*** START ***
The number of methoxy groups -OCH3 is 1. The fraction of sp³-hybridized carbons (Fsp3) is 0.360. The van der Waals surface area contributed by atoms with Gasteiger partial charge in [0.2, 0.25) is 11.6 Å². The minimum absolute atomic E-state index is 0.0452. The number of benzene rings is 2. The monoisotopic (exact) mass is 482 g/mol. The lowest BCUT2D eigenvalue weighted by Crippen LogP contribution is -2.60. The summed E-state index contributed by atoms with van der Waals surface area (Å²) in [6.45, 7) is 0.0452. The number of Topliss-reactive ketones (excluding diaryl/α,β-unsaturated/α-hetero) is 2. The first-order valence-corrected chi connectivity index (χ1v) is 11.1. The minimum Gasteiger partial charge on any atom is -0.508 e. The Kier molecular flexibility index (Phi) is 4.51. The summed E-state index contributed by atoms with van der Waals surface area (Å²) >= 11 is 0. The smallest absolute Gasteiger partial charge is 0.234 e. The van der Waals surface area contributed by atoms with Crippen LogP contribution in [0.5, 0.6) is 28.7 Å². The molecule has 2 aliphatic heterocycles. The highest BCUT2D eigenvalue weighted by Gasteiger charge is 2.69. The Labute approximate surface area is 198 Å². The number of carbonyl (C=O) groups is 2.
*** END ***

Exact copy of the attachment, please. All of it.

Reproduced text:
The number of methoxy groups -OCH3 is 1. The fraction of sp³-hybridized carbons (Fsp3) is 0.360. The van der Waals surface area contributed by atoms with Gasteiger partial charge in [0.2, 0.25) is 11.6 Å². The minimum absolute atomic E-state index is 0.0452. The number of benzene rings is 2. The monoisotopic (exact) mass is 482 g/mol. The lowest BCUT2D eigenvalue weighted by Crippen LogP contribution is -2.60. The summed E-state index contributed by atoms with van der Waals surface area (Å²) in [6.45, 7) is 0.0452. The number of Topliss-reactive ketones (excluding diaryl/α,β-unsaturated/α-hetero) is 2. The first-order valence-corrected chi connectivity index (χ1v) is 11.1. The minimum Gasteiger partial charge on any atom is -0.508 e. The Kier molecular flexibility index (Phi) is 4.51. The summed E-state index contributed by atoms with van der Waals surface area (Å²) >= 11 is 0. The smallest absolute Gasteiger partial charge is 0.234 e. The van der Waals surface area contributed by atoms with Crippen LogP contribution in [0.5, 0.6) is 28.7 Å². The molecule has 2 aliphatic heterocycles. The highest BCUT2D eigenvalue weighted by Gasteiger charge is 2.69. The Labute approximate surface area is 198 Å². The number of carbonyl (C=O) groups is 2.